The Transfer of Undertakings (Protection of Employment) Regulations (TUPE) provide that employees who are employed in the relevant part of the business, immediately before a transfer, will automatically transfer to the transferee. This is called the automatic transfer principle. If an employee would have been employed immediately before the transfer but for being automatically unfair dismissed – where the transfer is the sole or principal reason for the dismissal – liability for the dismissal passes to the transferee. The Employment Appeal Tribunal has recently decided that an employment tribunal made a mistake when it ordered reengagement of an employee by a new service provider when the new service provider wasn’t part of the proceedings.
In Greater Glasgow Health Board v Neilson, the employee was a GP who was employed on a fixed term contract which was terminated when the GP service transferred to a new service provider. He had enough continuity of service to bring an unfair dismissal claim. He brought a claim against the old service provider – the Health Board – saying he had been automatically unfairly dismissed and should be reengaged by the new service provider, Levenside Practice (LP). The Health Board admitted that the employee’s dismissal was TUPE related so the only issue for the employment tribunal to deal with was remedy. The tribunal ordered that LP reengage the employee, even though LP was not a respondent in the proceedings. The Health Board appealed.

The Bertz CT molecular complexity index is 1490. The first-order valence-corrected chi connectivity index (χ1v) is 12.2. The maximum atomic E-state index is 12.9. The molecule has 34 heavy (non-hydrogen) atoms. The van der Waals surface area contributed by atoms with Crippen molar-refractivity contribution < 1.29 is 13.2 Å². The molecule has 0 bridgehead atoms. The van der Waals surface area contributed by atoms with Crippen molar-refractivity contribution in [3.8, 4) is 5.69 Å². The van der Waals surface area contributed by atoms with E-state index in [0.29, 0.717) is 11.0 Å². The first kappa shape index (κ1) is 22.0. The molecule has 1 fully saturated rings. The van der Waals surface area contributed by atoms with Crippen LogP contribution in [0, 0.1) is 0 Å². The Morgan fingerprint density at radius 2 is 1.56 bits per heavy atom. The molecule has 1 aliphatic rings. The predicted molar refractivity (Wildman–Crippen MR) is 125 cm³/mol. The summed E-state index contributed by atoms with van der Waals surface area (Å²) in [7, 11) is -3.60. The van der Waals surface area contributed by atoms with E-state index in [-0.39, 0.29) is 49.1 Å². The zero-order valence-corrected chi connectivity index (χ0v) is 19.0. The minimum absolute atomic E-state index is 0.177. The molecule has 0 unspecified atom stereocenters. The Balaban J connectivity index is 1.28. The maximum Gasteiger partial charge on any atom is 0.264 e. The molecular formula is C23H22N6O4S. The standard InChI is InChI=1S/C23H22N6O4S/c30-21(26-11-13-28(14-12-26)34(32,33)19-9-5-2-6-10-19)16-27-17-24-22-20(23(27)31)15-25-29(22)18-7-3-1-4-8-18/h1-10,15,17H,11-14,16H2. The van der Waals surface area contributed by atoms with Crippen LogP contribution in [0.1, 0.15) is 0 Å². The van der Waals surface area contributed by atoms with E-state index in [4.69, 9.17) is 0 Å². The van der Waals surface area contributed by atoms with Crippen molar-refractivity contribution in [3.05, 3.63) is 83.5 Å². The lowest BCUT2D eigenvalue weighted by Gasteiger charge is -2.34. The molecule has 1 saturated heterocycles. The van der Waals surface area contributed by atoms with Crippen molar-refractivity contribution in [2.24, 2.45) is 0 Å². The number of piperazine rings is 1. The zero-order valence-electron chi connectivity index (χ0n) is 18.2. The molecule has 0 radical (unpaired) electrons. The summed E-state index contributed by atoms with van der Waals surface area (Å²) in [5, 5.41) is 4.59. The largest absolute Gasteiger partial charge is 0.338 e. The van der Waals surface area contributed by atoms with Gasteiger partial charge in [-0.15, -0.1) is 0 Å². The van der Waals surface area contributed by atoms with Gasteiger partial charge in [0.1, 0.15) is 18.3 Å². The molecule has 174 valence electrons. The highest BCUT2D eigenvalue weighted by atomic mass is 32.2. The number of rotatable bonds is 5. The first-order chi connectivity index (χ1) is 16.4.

The EAT said the employment tribunal had made errors. If the employee had been assigned to the group of employees which transferred, he had no claim against the Health Board at all. Either his employment would have transferred to LP or he would have a claim against LP for automatic unfair dismissal. Either way, the Health Board would not be liable. The tribunal was wrong to make an order against one respondent to be reengaged by another business (LP) which was not a respondent in the proceedings. The EAT sent the case back to the employment tribunal to decide whether the employee was assigned to the group of employees which transferred: either he was, and liability passed to LP as his new employer, or he wasn’t, and liability would rest with the Health Board. If the employee wanted any remedy against LP, he would need to apply to join them into the proceedings as a respondent.
It will now be for the employee to join LP into proceedings if he wants to seek a remedy against them. This case shows the importance of employees identifying the correct respondent. In TUPE cases where an employee is arguing they should have transferred, that will include the transferee.
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